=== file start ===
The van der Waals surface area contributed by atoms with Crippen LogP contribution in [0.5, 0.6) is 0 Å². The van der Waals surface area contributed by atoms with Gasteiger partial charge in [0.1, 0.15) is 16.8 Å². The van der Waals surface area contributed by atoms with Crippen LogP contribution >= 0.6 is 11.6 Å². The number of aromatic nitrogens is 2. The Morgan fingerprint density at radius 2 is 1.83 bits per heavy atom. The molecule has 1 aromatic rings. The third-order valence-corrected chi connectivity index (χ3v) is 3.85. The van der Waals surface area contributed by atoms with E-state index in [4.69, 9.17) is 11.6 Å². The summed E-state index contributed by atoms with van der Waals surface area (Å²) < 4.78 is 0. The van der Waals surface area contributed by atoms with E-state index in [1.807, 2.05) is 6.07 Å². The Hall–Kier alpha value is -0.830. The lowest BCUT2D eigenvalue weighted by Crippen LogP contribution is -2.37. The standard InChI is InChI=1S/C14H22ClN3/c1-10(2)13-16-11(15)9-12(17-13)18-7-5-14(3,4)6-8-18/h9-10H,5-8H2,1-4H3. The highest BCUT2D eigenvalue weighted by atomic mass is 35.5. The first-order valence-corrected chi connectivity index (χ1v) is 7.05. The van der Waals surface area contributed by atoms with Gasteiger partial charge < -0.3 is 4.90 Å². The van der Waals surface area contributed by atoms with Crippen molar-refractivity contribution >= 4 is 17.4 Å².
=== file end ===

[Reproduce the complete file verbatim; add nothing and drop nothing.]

The van der Waals surface area contributed by atoms with Crippen LogP contribution in [0.5, 0.6) is 0 Å². The van der Waals surface area contributed by atoms with Gasteiger partial charge in [0.1, 0.15) is 16.8 Å². The van der Waals surface area contributed by atoms with Crippen LogP contribution >= 0.6 is 11.6 Å². The number of aromatic nitrogens is 2. The Morgan fingerprint density at radius 2 is 1.83 bits per heavy atom. The molecule has 1 aromatic rings. The third-order valence-corrected chi connectivity index (χ3v) is 3.85. The van der Waals surface area contributed by atoms with E-state index in [4.69, 9.17) is 11.6 Å². The summed E-state index contributed by atoms with van der Waals surface area (Å²) < 4.78 is 0. The van der Waals surface area contributed by atoms with E-state index in [1.807, 2.05) is 6.07 Å². The Hall–Kier alpha value is -0.830. The lowest BCUT2D eigenvalue weighted by Crippen LogP contribution is -2.37. The standard InChI is InChI=1S/C14H22ClN3/c1-10(2)13-16-11(15)9-12(17-13)18-7-5-14(3,4)6-8-18/h9-10H,5-8H2,1-4H3. The highest BCUT2D eigenvalue weighted by atomic mass is 35.5. The first-order valence-corrected chi connectivity index (χ1v) is 7.05. The van der Waals surface area contributed by atoms with Gasteiger partial charge < -0.3 is 4.90 Å². The van der Waals surface area contributed by atoms with Crippen molar-refractivity contribution >= 4 is 17.4 Å².